I've included some examples above of paintings where I have put surface texture at the core. Pansies are a great flower to use as a starting point because they have so much colour and pattern to them, plus they are one of my favourite species to draw. I'm starting  to realise how much texture adds to the character of a drawing which is something I may not have considered before; but I am really inspired to see how far I can push this idea.


Reykjavik Rooftops

Could there be a more colourful birds eye view?! Reykjavik had some of the brightest rooftops I have ever seen, and I think the colour inspiration speaks for itself. I can see why a place so dark and snowy would paint its houses so bright as it really does cheer you up whenever you see them, no matter what the weather. It makes me question why more cities aren't full of colourfully painted houses! If you could paint your dream home any colour what would it be? Would it be as bright as one of these?


Interning Like A Pro

If you are a student I am sure you have been continuously told about the importance of obtaining internships and work experience, especially throughout your years at university. Internships are invaluable because it gives you a new insight into industry, which no amount of reading text books can teach, and hopefully you will even learn some new skills along the way.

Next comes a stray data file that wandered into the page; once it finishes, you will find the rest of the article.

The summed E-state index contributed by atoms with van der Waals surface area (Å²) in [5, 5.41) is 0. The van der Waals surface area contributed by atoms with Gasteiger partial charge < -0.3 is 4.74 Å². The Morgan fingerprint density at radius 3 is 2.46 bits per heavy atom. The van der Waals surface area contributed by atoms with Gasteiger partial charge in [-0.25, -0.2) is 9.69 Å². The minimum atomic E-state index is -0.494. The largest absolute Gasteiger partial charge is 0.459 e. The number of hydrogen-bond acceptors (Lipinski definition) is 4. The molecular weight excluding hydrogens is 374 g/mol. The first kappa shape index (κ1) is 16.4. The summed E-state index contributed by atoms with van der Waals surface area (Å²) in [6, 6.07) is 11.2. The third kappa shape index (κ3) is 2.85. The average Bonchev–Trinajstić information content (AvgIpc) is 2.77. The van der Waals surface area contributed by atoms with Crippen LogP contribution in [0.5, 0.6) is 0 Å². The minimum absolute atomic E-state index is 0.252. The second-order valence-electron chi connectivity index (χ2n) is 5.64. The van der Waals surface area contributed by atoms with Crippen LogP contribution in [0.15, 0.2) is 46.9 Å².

I've been lucky enough to have had a few creative internships throughout my Textiles degree, so when it came to writing this article, it made sense that I wrote this from the perspective of someone aspiring to work in the creative industries. My most predominant internship has been with a fashion outerwear brand Protected Species, who sell a range of waterproof jackets, and I really wanted to share my experience working with them in hope that it could help some of you with your own internships. 

What Does My Internship Entail?

My main role within Protected Species is working as a social media contributor. My priorities and tasks usually change weekly, but normally you can find me taking a lot of product photos and a lot of flatlays, editing the photos on Photoshop (which is my favourite thing to do), posting onto social media platforms like Instagram and Pinterest and sometimes interacting with customers and bloggers on these platforms. I also create a lot of mood boards on Pinterest to inspire customers and give a feel for the lifestyle surrounding the Protected Species brand. The list could go on with other bits and bobs I occasionally get to do, but ultimately you get the gist.

How Do I Balance Interning With University?